Using Moving and Handling Equipment to Support Therapeutic Interventions
Elliot is an 8-year-old boy with Wolf-Hirschhorn syndrome who presents with delayed motor development and hypotonia. Penny Townsend, a physiotherapist who works with children, has been working with Elliot and his family for the last 7 years. Elliot's parents conduct his therapy programme daily, along with his educational setting.
Wolf-Hirschhorn syndrome is a rare genetic condition caused by a deletion of genetic material near the end of the short arm of chromosome 4. The severity of the condition depends on the amount of genetic material that is missing. Children with this syndrome can have a characteristic facial appearance, delayed growth, and development, hypotonia (low muscle tone/floppiness) and seizures.
When Penny first started working with Elliot, he had no head or trunk control, was unable to roll independently, and could not sit unaided. He also had large involuntary movements, which made it difficult for him to be in functional positions to improve his gross motor skills.
Over the years, Elliot's gross motor skills have improved, but he still faces challenges. He uses a wheelchair and specialist postural support seating for his mobility and to maintain his posture. He also uses a supine stander at school and has a Rifton Pacer walking frame. When he is in his walking frame, he will initiate reciprocal steps.
Elliot can now sit unaided on the floor without the support of an adult or equipment, and in this position, he enjoys playing with his musical toys. However, he is unable to get into a sitting position from lying independently and requires help from an adult. Elliot has always disliked working in the prone position, but he has recently been rolling himself onto his tummy and his mother, Kristy, has observed him trying to move towards his toys, although he is unable to organize his trunk and limbs to do this. Due to Elliot's increased size and weight, it has become more challenging to place him in functional positions such as 4-point kneeling.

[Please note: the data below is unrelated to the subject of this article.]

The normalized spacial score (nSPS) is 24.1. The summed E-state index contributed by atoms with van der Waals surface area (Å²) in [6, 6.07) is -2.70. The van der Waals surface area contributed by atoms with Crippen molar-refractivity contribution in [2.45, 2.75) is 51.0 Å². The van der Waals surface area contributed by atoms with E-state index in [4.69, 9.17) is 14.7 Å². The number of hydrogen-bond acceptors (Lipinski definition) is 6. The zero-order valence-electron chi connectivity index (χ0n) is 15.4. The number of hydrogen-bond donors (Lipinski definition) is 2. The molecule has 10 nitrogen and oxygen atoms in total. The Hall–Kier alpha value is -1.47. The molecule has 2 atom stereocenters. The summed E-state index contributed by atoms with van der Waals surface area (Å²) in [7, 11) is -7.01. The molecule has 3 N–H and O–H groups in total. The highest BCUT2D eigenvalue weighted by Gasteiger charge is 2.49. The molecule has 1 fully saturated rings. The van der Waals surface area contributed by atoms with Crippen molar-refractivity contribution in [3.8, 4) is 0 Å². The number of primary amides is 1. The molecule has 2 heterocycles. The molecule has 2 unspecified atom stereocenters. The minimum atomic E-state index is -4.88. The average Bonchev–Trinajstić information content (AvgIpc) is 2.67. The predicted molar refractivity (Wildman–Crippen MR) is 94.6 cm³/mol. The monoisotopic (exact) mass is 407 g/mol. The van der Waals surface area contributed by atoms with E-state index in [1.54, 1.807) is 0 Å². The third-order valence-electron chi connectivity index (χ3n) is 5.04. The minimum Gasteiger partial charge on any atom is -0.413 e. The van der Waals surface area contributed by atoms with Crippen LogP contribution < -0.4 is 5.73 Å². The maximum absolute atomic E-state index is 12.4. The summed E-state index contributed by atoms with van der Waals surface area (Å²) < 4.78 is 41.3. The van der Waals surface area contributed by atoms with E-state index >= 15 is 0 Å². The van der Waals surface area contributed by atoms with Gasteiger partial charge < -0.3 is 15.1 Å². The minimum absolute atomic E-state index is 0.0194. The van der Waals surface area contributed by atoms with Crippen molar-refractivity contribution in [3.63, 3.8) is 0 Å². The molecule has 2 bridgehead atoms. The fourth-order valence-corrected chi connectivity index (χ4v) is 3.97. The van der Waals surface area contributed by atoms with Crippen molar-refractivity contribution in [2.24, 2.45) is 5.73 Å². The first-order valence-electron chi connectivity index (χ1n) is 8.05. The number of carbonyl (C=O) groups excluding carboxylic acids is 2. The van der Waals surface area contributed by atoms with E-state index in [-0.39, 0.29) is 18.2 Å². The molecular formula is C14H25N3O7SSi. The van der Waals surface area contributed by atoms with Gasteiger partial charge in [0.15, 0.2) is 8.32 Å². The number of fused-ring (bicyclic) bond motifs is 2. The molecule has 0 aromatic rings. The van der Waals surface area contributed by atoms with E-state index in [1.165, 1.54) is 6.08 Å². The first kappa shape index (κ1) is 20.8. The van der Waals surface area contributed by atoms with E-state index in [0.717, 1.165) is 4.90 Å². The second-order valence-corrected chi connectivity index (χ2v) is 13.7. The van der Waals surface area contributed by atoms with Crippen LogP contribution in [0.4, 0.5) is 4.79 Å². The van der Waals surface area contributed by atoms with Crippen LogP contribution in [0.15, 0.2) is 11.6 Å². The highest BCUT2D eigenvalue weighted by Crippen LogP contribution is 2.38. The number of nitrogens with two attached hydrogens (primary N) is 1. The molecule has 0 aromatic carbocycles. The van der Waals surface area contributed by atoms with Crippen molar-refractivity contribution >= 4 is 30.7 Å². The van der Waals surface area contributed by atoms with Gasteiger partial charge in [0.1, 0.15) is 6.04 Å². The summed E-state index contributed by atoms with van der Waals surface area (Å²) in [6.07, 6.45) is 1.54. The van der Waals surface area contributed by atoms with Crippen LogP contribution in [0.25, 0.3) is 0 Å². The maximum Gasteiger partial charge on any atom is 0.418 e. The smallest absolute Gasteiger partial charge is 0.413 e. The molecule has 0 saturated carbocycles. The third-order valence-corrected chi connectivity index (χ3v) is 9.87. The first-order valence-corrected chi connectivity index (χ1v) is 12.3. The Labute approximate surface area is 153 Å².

Maximizing Elliot's independent drive for movement
Penny and Elliot's parents decided that it would be therapeutically beneficial to maximize Elliot's independent drive for movement. They had already been using a Guldmann Active Vest with a room-covering ceiling hoist system for standing and stepping practice, which encourages better balance reactions and postural tone control. This activity had a positive impact on his stamina in an upright position.
To further support Elliot's progress, they decided to try a Multi Support sling to help support him in a 4-point kneeling position with the ceiling hoist system. Achieving 4-point kneeling without the use of equipment can be a difficult activity for the therapist or parent but using the Multi Support sling allows for ease of handling and gives the ability to help Elliot transfer his weight to reach for a toy and move his arms and legs.
Since using the Multi Support sling with the ceiling hoist, Elliot has been able to push up into 4-point kneeling with improved control, and he is gaining improved ability to move himself on the floor to reach for his toys. The use of the Multi Support sling has made the therapeutic activity much easier for handlers, allowing for prolonged periods of activity.
Using the Multi Support sling has not only supported Elliot's progress towards his gross motor goals but has also opened a whole new exercise program for him, the therapist, and his family.
The long-term aim is to work toward crawling or belly crawling as an independent form of mobility.
Multi Support sling
– for lifting and support
The Guldmann Multi Support sling supports and lifts limbs in conjunction with the hoist, avoiding unnecessary strain to the care provider.
The sling is used to lift or support specific parts of the body, such as the torso, pelvis, legs, or arms.